AD 1054 is, of course, the year of the so-called Great Schism, one of a series of events that lead to the remarkable variety of christian liturgy and doctrine that exists today. While I don't mean to comment on the historicity of the document, I do like the living offering of the pentarchy as a model for modern church government and self-description. Can't we just go back to the Middle Ages?

Brief Thoughts on EPUB Books at Google

I've been playing with downloading epub books from Google. EPUB is a format for digital publication targeted to portable readers. That's not what I care about right now. It is cool that it uses plain old xhtml and standard image formats to represent the contents of a book. That means if you can unpack an EPUB file, which is very easy, you have access to text and images in readily consumable form.

I'm not the first to point this out. See Greg Crane What do you do with a Million Books for early thinking on the large scale implications of Google's work.

In terms of playing, here's what's fun. If you go to the G Books page for H. Chase's Catalogue of Arretine pottery from the MFA, you'll see a link to download the "EPUB" version.

Once you've downloaded that file, it's easy to unpack. I'm a Mac/Linux user. If you are too, and you like the command line, 'unzip Catalogue_of_Arretine_pottery.epub' will do the trick. Otherwise, change the extension to ".zip" and double-click on the file. I'm sure something similar will work in Windows.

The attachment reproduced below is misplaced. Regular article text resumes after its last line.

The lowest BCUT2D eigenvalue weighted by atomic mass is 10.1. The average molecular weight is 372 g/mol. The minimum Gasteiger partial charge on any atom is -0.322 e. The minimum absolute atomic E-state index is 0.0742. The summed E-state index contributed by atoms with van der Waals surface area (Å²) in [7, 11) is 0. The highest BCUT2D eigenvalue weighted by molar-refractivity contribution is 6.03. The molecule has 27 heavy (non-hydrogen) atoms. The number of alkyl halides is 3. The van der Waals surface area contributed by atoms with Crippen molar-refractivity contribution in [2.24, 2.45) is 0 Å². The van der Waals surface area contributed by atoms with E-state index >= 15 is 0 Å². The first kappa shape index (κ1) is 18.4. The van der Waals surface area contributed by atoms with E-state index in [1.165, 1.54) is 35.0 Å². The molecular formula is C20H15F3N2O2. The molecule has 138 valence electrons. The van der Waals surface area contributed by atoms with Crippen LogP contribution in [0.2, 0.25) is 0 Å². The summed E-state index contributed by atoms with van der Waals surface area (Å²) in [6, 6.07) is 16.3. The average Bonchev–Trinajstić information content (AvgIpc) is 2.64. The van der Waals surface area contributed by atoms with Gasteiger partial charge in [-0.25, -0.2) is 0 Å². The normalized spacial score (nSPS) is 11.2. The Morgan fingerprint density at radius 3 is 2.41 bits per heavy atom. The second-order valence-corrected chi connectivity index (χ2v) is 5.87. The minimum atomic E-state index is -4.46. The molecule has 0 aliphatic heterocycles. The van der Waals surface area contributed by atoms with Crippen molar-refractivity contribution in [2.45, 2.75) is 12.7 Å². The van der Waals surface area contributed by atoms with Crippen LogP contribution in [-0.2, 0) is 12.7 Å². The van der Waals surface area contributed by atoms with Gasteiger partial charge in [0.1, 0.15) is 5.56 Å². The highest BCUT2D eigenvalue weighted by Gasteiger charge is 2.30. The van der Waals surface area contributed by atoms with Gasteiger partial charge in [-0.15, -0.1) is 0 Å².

Once unpacked, you have two directories, 'OEBPS' and 'META-INF'. The first is the one with all the goodies in it. Open 'OEBPS/images' and you'll see the plates from the book. Those files aren't hi-res, but better than nothing.

The text is the in 'Content-###.xml' files. These can be opened in a browser directly.

As people like Greg have noted, cool things will happen when communities, such as scholars/enthusiasts of the ancient Mediterranean world, take these files and add value to them. In the meantime, I like being able to get at the images, and to have the text on my hard-drive so its available for searching. On the Mac, Spotlight does a good job of indexing the Content files. It also indexes the compressed archives when their extensions are ".zip". It seems to ignore the ".epub" files but I bet that will change soon enough.

Monday, October 19, 2009

Another Video of Upenn Roman Pottery